But the plot line isn’t the main point in Lemonade Joe. Rather, it’s the parade of Western (both in the sense of “cowboy” and in the sense of opposition to the Warsaw Pact) archetypes. Leading this parade is Joe himself.

You can’t keep a good man down and in Joe’s case this is the literal truth. He can be shot point blank multiple times and appear in the next scene with his arm in a sling. He emerges from a fireplace covered in soot and a couple of steps later he is pristine and white again.

Cartoon Super-Villains

All of this pokes fun at the improbable Western film hero. The flashing smile, the upright character, and the deadeye accuracy are all classic clichés. And the clichés come fast and furious in Lemonade Joe. In bar fights someone is inevitably knocked through a banister to the floor below (this happens multiple times). Joe doesn’t just shoot his opponent, he wings him in the wrist or, in one case, shoots the pants off a bad guy. All the pistoling is done with calm aplomb, and often over the shoulder.

As good as Joe is, the bad guys are just as bad as they can be. They’re old-fashioned “Black Bart” villains that sprang from 19th century melodramas. They lie, cheat, and try to steal Nell’s farm and usually Nell as well. There is an amusing, if accidental, parallel here with the HBO series Deadwood in that badman saloon owner Doug Badman looks and acts like bad man saloon owner Cy Tolliver. While Doug’s even-worse brother Horace puts me in mind of Deadwood’s Al Swearengen. That is, if Al was crossed with Snidely Whiplash from the old Dudley Do-Right cartoons.

In fact there are several cartoon gimmicks in Lemonade Joe and, according to the notes provided by the distributor, the screenplay was written by Jiri Brdecka who wrote and directed animated films. In one instance, the bad guys telegraph signals to each other during a poker game by blowing impossible animated smoke rings to each other. This makes Lemonade Joe a broad farce, but more like a European circus clown, rather than an American slapstick comedy. The highly choreographed bar fights often look like a three-ring circus of tumblers and the trick mounts of horses lack only the tights and spangles of the big top.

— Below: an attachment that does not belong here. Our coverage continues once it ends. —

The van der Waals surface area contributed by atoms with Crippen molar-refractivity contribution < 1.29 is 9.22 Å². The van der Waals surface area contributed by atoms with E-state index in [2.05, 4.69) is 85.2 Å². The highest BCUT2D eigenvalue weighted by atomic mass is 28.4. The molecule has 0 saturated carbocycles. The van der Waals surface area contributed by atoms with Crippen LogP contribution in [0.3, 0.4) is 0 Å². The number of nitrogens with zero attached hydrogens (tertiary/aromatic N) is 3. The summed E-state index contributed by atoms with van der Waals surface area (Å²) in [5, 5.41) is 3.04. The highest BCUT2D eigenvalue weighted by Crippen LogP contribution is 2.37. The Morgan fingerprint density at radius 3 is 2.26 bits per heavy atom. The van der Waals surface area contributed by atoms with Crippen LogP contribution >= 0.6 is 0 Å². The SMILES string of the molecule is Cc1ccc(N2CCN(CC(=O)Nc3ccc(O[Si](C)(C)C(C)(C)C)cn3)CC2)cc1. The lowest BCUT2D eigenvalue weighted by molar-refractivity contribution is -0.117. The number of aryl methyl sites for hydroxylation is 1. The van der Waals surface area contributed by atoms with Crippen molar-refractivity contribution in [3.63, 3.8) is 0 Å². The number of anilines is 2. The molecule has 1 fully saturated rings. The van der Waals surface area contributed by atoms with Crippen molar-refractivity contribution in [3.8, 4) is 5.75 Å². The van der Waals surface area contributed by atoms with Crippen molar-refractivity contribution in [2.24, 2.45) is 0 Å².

Everyone Has a Song

The music and songs (and everyone has a song to sing) are more operetta or cabaret than an American Western. Joe’s theme song, which is sung in English, has some Slim Whitman moments — with ethereal yodeling — and is a play on Roy Rogers’ ‘Happy Trails To You’. In one melodic episode, the camera actually flies down Joe’s warbling throat. (Take that, John Ford!)

However, it is strange that Joe never plays a guitar. A real singing cowboy will be as handy with a guitar as his guns. Tom Berringer played a guitar in Rustlers Rhapsody, the 1985 US film that has the same satirical take on good-guy singing cowboy films. But for some reason Joe only plays the piano. Maybe it’s the European cabaret influence again.

Stay Sober and Shoot Straight

In sum, Lemonade Joe is a real treat and I’m sorry I never saw it 40 years ago when it was new. Hopalong Cassidy, The Lone Ranger and Lash LaRue ride again in a demented way with Lemonade Joe.

There might have been a time when some of Lemonade Joe was cutting satire, but today it’s all affable buffoonery. If you are not familiar with the style of an old Republic Films western, you might miss a few of the jokes, but the over all surreal effect can be appreciated by anyone.

I recommend that you put your feet up, grab a bowl of popcorn and a frosty cola of choice, dim the lights and go back to a simpler time when cowboys could sing sweet, shoot straight, loved their horse (but not in that way) and their girl (but not in that way either) and justice triumphed in the end.

Yes, I’m referring to 1964. And remember kids, stay sober and shoot straight.

DVD Extras

The best (and only) extra features are a nice set of accompanying notes.

Picture and Sound

Picture quality is good. Sound quality is only fair, but probably wasn’t great to start with.